Colorado Life Coach: Wait! Don’t leave me!

Bob and I went on a bike ride today.

It’s become a fun thing we enjoy together most weekends. We like to ride about 4-5 miles to a restaurant, eat lunch, and ride home.

Everything was great! I usually ride in front. I’m discovering there are many reasons for this:

~Bob likes the view 🙂

~I like to be able to set the pace. Sometimes I can’t keep up with him.

~My anxiety doesn’t come screaming out of nowhere!

That last one hit again today. Bob took the lead for awhile, and he got about 50 feet ahead of me. I felt sadness and fear creep up. What is going on? Why do I suddenly feel like crying? And then I felt the old, familiar feeling:

Don’t leave me.

Now, I need to explain. I wasn’t ever left. My parents stayed married until my dad died. I’ve never been left by a boyfriend. I’ve never been divorced. I didn’t lose anyone close to me tragically when I was young. What is this about?

I have done enough growth work to understand that it’s not always the clear, logical reasons that cause us to feel triggered even decades after an event. Sometimes it’s not even a specific event, but a series of events; seemingly small things, that can have a profound effect based on the age of the person when the event(s) occurred.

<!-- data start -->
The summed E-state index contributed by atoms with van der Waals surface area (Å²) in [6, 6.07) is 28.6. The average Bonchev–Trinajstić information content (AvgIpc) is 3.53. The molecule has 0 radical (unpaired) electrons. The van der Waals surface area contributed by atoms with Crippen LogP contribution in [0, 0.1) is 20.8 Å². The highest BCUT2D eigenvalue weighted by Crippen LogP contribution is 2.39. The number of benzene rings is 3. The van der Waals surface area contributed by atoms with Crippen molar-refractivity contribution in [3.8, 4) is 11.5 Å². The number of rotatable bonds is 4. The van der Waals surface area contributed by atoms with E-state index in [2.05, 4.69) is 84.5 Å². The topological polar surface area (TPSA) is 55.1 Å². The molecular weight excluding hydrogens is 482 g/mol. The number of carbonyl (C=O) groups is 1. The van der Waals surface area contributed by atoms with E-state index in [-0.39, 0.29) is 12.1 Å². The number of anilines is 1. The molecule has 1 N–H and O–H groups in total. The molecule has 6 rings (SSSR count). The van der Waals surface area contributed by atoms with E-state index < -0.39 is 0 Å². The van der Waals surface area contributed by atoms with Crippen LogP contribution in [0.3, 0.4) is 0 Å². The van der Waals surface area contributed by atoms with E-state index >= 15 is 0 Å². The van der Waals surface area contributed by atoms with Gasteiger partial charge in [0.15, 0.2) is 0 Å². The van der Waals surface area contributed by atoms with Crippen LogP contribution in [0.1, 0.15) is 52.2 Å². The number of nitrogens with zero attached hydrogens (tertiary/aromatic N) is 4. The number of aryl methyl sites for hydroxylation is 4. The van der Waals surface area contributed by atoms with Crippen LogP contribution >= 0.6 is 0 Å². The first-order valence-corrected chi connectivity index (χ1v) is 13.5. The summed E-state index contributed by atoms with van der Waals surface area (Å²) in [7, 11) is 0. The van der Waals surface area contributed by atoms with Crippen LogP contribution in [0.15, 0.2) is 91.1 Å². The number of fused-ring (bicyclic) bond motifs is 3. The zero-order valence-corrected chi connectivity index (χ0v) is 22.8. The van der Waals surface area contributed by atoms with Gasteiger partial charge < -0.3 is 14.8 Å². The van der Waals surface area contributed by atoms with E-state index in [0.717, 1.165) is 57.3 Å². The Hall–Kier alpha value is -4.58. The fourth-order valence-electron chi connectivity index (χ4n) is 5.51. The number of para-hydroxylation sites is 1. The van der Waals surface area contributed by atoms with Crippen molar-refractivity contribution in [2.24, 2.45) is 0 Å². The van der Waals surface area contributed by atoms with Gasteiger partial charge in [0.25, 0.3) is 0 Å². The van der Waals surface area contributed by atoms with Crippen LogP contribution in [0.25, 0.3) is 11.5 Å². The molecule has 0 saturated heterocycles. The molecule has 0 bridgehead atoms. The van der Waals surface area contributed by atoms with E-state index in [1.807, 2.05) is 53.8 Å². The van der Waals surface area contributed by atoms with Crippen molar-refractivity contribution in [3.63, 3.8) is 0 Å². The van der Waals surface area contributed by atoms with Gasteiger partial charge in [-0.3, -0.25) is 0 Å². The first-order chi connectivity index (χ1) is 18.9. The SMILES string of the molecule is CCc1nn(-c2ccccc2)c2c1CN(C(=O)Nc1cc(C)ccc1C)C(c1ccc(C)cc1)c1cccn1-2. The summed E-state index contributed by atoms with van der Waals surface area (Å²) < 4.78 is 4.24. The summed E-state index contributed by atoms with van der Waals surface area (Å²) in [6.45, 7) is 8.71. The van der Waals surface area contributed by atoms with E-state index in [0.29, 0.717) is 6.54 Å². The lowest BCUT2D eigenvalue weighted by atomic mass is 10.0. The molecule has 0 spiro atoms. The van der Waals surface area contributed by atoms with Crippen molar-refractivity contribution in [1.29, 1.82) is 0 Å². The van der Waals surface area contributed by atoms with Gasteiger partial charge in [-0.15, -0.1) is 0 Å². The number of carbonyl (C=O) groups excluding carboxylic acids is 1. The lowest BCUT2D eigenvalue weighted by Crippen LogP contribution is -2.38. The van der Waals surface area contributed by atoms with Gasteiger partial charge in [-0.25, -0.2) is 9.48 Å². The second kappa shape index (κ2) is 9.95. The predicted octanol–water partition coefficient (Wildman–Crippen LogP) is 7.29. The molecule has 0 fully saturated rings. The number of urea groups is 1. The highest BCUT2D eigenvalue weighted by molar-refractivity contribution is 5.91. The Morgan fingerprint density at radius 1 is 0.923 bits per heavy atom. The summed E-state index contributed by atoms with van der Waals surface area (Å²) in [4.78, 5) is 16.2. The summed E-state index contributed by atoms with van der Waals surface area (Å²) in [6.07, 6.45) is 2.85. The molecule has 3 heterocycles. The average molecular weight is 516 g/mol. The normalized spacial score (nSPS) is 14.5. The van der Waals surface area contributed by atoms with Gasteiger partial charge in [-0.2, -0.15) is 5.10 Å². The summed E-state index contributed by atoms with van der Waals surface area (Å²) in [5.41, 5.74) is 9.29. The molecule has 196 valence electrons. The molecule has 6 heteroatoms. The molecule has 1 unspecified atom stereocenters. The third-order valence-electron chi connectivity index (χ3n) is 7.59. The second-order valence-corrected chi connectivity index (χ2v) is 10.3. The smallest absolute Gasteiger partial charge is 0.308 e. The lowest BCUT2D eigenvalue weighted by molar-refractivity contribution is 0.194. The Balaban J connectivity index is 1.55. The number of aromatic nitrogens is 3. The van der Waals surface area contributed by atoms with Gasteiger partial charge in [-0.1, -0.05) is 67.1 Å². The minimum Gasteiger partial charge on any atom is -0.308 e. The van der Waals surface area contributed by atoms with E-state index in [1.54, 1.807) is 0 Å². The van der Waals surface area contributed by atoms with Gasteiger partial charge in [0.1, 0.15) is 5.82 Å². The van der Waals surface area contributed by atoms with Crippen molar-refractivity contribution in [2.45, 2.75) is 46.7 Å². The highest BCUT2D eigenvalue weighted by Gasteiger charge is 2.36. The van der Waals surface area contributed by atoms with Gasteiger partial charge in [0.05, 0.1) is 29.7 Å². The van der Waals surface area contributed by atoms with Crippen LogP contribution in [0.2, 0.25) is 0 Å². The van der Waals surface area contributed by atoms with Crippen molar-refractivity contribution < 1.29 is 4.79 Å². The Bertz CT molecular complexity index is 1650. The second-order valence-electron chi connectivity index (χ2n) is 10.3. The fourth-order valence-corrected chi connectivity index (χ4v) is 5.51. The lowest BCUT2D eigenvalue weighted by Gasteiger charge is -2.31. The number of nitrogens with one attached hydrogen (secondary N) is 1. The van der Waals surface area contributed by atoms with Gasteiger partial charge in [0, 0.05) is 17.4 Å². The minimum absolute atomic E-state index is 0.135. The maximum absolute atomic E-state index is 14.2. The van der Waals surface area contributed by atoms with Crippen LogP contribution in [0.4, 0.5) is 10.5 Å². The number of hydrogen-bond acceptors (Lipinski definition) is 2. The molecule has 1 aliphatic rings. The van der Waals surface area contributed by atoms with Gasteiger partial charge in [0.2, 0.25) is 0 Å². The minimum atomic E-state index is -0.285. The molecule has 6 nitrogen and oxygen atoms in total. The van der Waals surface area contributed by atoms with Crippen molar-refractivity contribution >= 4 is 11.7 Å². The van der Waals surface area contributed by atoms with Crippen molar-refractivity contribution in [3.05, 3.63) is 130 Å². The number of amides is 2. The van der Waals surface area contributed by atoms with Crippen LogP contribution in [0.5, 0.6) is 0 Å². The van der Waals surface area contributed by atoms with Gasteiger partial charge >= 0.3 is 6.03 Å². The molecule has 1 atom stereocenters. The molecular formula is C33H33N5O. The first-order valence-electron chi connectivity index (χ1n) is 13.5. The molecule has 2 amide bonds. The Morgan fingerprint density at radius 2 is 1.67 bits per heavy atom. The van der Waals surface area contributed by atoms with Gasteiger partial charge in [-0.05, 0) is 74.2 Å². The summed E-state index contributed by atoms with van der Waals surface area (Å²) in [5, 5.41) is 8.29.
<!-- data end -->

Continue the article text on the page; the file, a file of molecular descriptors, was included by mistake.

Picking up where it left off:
I think my fear of being left started right after I was born. I swallowed some of my mom’s blood during my birth. The doctors thought I was bleeding internally and I had a few other issues. They were concerned enough to have me baptized in the janitor’s closet of the hospital, and transfer me to Children’s Hospital in Denver.

I stayed there for 8 days.

Alone.

I study attachment theory and how events from early life effect how we see ourselves and relate to others. I have an anxious relationship style. I believe it stems from being left in an incubator the first 8 days of my life. My mom came to feed me once a day. I’m sure that was what the doctors recommended at that time. What I know now, and what I can FEEL, is that I needed to be held constantly, fed by my mom when I was hungry, nurtured, talked to, comforted, and nurtured.

Add to this times when I felt horribly misunderstood, being told to go to my room for expressing a negative feeling, being told I wasn’t wanted by people I loved (and were just immature themselves), believing no one cared what I had to say, and other lies I picked up along the way, and you can see how this lingering anxiety might strike at odd times.

I’m 49 years old.

Sometimes I feel like a little girl.

Sometimes I feel like a scared baby.

I just want to be held and comforted.

I just want to know I’m not going to be left alone.

Tomorrow, I’ll tell you about the vision I had of Jesus meeting me right in that wounded place. It was awesome, and reminds me that I never was alone, and I never will be alone. He will never leave me or forsake me. Awesome!

This post written by Colorado Life Coach, Carrie O’Toole.

 

 

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